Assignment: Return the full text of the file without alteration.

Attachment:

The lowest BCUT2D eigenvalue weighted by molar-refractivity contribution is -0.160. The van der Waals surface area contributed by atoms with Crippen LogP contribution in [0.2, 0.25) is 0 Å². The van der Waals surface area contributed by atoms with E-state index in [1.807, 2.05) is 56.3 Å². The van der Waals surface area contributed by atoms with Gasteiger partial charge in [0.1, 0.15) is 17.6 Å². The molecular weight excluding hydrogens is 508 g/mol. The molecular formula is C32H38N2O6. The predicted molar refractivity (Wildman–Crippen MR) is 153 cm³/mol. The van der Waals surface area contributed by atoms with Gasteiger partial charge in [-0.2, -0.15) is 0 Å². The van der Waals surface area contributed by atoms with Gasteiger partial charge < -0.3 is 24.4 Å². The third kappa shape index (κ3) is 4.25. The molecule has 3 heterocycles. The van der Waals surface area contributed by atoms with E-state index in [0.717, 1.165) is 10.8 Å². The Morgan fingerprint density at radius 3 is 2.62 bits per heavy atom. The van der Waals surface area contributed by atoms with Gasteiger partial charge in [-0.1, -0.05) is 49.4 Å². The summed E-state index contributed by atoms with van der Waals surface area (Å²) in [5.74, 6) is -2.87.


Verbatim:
The lowest BCUT2D eigenvalue weighted by molar-refractivity contribution is -0.160. The van der Waals surface area contributed by atoms with Crippen LogP contribution in [0.2, 0.25) is 0 Å². The van der Waals surface area contributed by atoms with E-state index in [1.807, 2.05) is 56.3 Å². The van der Waals surface area contributed by atoms with Gasteiger partial charge in [0.1, 0.15) is 17.6 Å². The molecular weight excluding hydrogens is 508 g/mol. The molecular formula is C32H38N2O6. The predicted molar refractivity (Wildman–Crippen MR) is 153 cm³/mol. The van der Waals surface area contributed by atoms with Gasteiger partial charge in [-0.2, -0.15) is 0 Å². The van der Waals surface area contributed by atoms with Gasteiger partial charge < -0.3 is 24.4 Å². The third kappa shape index (κ3) is 4.25. The molecule has 3 heterocycles. The van der Waals surface area contributed by atoms with E-state index in [0.717, 1.165) is 10.8 Å². The Morgan fingerprint density at radius 3 is 2.62 bits per heavy atom. The van der Waals surface area contributed by atoms with Gasteiger partial charge in [-0.1, -0.05) is 49.4 Å². The summed E-state index contributed by atoms with van der Waals surface area (Å²) in [5.74, 6) is -2.87.